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Circ Res. 2004 Sep 3;95(5):449-58.

Influence of mechanical, cellular, and molecular factors on collateral artery growth (arteriogenesis).

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Max-Planck-Institute for Physiological and Clinical Research, Dept. of Experimental Cardiology, Benekestrasse 2, 61231 Bad Nauheim, Germany.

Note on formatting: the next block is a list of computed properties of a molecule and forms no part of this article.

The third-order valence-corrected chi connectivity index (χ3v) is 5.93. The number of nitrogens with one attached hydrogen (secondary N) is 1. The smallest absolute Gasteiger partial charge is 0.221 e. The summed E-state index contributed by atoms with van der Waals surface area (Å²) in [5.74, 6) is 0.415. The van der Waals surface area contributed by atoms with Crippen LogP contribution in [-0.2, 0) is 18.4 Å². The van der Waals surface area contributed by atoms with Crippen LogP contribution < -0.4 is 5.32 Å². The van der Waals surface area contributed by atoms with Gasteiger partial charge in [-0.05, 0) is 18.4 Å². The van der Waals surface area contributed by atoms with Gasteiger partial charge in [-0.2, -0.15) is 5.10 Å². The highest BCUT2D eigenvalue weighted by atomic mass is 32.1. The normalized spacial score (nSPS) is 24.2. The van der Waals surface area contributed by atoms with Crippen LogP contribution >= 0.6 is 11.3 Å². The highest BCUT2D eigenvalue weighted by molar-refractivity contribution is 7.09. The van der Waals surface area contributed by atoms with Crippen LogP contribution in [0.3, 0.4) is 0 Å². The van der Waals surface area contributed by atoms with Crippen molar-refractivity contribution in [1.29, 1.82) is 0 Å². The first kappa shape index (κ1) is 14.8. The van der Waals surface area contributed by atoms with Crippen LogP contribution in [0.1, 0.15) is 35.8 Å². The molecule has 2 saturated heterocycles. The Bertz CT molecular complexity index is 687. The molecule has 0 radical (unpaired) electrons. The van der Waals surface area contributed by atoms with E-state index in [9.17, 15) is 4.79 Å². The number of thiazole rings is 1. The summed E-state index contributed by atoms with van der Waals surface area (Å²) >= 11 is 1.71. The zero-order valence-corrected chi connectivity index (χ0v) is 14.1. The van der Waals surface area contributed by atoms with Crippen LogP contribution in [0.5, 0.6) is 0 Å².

Growth of collateral blood vessels (arteriogenesis) is potentially able to preserve structure and function of limbs and organs after occlusion of a major artery. The success of the remodeling process depends on the following conditions: (1) existence of an arteriolar network that connects the preocclusive with the postocclusive microcirculation; (2) activation of the arteriolar endothelium by elevated fluid shear stress; (3) invasion (but not incorporation) of bone marrow-derived cells; and (4) proliferation of endothelial and smooth muscle cells. Most organs of most mammals including man can rely on the existence of interconnecting arterioles in most organs and tissues with heart being the exception in rodents and pigs. Arterial occlusion lowers the pressure in the distal vasculature thereby creating a pressure gradient favoring increased flow through preexisting collaterals. This increases fluid shear stress leading to endothelial activation with cellular edema, upregulation of adhesion molecules, mitogenic-, thrombogenic-, and fibrinolytic factors, leading to monocyte invasion with matrix digestion. Smooth muscle cells migrate and proliferate and the vessel enlarges under the influence of increasing circumferential wall stress. Growth factors involved belong to the FGF family and signaling proceeds via the Ras/Raf- and the Rho cascades. Increases in vascular radius and wall thickness restore fluid shear stress and circumferential wall stress to normal levels and growth stops. Although increases in collateral vessel size are very substantial their maximal conductance amounts to only 40% of normal. Forced increases in FSS can reach almost 100%.

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